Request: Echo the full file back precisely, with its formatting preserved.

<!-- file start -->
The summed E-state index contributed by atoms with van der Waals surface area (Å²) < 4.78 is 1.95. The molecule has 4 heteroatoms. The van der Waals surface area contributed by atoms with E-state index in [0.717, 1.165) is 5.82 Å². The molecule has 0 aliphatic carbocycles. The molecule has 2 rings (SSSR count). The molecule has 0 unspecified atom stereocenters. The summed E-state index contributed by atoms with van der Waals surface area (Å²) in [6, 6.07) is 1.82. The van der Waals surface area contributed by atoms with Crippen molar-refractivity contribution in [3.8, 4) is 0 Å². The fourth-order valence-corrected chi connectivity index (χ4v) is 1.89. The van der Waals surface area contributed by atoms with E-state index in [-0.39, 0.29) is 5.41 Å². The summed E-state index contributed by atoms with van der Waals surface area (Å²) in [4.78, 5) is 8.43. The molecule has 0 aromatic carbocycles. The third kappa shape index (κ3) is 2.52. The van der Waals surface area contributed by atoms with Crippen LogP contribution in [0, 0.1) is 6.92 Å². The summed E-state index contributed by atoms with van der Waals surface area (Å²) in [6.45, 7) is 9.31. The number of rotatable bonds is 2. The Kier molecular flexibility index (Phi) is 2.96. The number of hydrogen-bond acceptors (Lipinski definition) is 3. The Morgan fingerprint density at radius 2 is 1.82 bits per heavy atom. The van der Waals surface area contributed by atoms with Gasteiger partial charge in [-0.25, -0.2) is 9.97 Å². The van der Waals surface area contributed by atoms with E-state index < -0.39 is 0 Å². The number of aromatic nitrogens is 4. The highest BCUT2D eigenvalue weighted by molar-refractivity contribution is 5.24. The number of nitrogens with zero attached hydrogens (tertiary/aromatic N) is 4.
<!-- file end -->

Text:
The summed E-state index contributed by atoms with van der Waals surface area (Å²) < 4.78 is 1.95. The molecule has 4 heteroatoms. The van der Waals surface area contributed by atoms with E-state index in [0.717, 1.165) is 5.82 Å². The molecule has 0 aliphatic carbocycles. The molecule has 2 rings (SSSR count). The molecule has 0 unspecified atom stereocenters. The summed E-state index contributed by atoms with van der Waals surface area (Å²) in [6, 6.07) is 1.82. The van der Waals surface area contributed by atoms with Crippen molar-refractivity contribution in [3.8, 4) is 0 Å². The fourth-order valence-corrected chi connectivity index (χ4v) is 1.89. The van der Waals surface area contributed by atoms with E-state index in [-0.39, 0.29) is 5.41 Å². The summed E-state index contributed by atoms with van der Waals surface area (Å²) in [4.78, 5) is 8.43. The molecule has 0 aromatic carbocycles. The third kappa shape index (κ3) is 2.52. The van der Waals surface area contributed by atoms with Crippen LogP contribution in [0, 0.1) is 6.92 Å². The summed E-state index contributed by atoms with van der Waals surface area (Å²) in [6.45, 7) is 9.31. The number of rotatable bonds is 2. The Kier molecular flexibility index (Phi) is 2.96. The number of hydrogen-bond acceptors (Lipinski definition) is 3. The Morgan fingerprint density at radius 2 is 1.82 bits per heavy atom. The van der Waals surface area contributed by atoms with Gasteiger partial charge in [-0.25, -0.2) is 9.97 Å². The van der Waals surface area contributed by atoms with E-state index < -0.39 is 0 Å². The number of aromatic nitrogens is 4. The highest BCUT2D eigenvalue weighted by molar-refractivity contribution is 5.24. The number of nitrogens with zero attached hydrogens (tertiary/aromatic N) is 4.